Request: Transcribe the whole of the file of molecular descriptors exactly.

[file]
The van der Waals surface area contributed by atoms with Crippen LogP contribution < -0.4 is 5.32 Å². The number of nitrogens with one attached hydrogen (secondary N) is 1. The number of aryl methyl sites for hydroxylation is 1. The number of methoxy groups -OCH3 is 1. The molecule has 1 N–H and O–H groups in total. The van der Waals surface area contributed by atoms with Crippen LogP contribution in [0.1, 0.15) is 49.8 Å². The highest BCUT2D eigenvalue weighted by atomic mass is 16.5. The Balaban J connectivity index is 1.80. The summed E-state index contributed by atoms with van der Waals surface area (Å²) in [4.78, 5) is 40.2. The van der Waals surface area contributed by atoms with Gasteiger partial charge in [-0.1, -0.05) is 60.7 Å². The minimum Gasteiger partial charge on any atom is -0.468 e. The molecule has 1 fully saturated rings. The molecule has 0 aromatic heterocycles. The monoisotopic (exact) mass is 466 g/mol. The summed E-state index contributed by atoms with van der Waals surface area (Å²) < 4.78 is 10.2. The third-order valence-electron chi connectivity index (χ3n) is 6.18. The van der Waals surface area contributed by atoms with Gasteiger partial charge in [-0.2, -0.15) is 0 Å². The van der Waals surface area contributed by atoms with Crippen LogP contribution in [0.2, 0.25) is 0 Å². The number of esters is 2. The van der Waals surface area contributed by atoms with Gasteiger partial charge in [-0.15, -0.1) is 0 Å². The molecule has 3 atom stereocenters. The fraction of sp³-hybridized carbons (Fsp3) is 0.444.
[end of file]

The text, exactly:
The van der Waals surface area contributed by atoms with Crippen LogP contribution < -0.4 is 5.32 Å². The number of nitrogens with one attached hydrogen (secondary N) is 1. The number of aryl methyl sites for hydroxylation is 1. The number of methoxy groups -OCH3 is 1. The molecule has 1 N–H and O–H groups in total. The van der Waals surface area contributed by atoms with Crippen LogP contribution in [0.1, 0.15) is 49.8 Å². The highest BCUT2D eigenvalue weighted by atomic mass is 16.5. The Balaban J connectivity index is 1.80. The summed E-state index contributed by atoms with van der Waals surface area (Å²) in [4.78, 5) is 40.2. The van der Waals surface area contributed by atoms with Gasteiger partial charge in [-0.1, -0.05) is 60.7 Å². The minimum Gasteiger partial charge on any atom is -0.468 e. The molecule has 1 fully saturated rings. The molecule has 0 aromatic heterocycles. The monoisotopic (exact) mass is 466 g/mol. The summed E-state index contributed by atoms with van der Waals surface area (Å²) < 4.78 is 10.2. The third-order valence-electron chi connectivity index (χ3n) is 6.18. The van der Waals surface area contributed by atoms with Gasteiger partial charge in [-0.2, -0.15) is 0 Å². The van der Waals surface area contributed by atoms with Crippen LogP contribution in [0.2, 0.25) is 0 Å². The number of esters is 2. The van der Waals surface area contributed by atoms with Gasteiger partial charge in [-0.15, -0.1) is 0 Å². The molecule has 3 atom stereocenters. The fraction of sp³-hybridized carbons (Fsp3) is 0.444.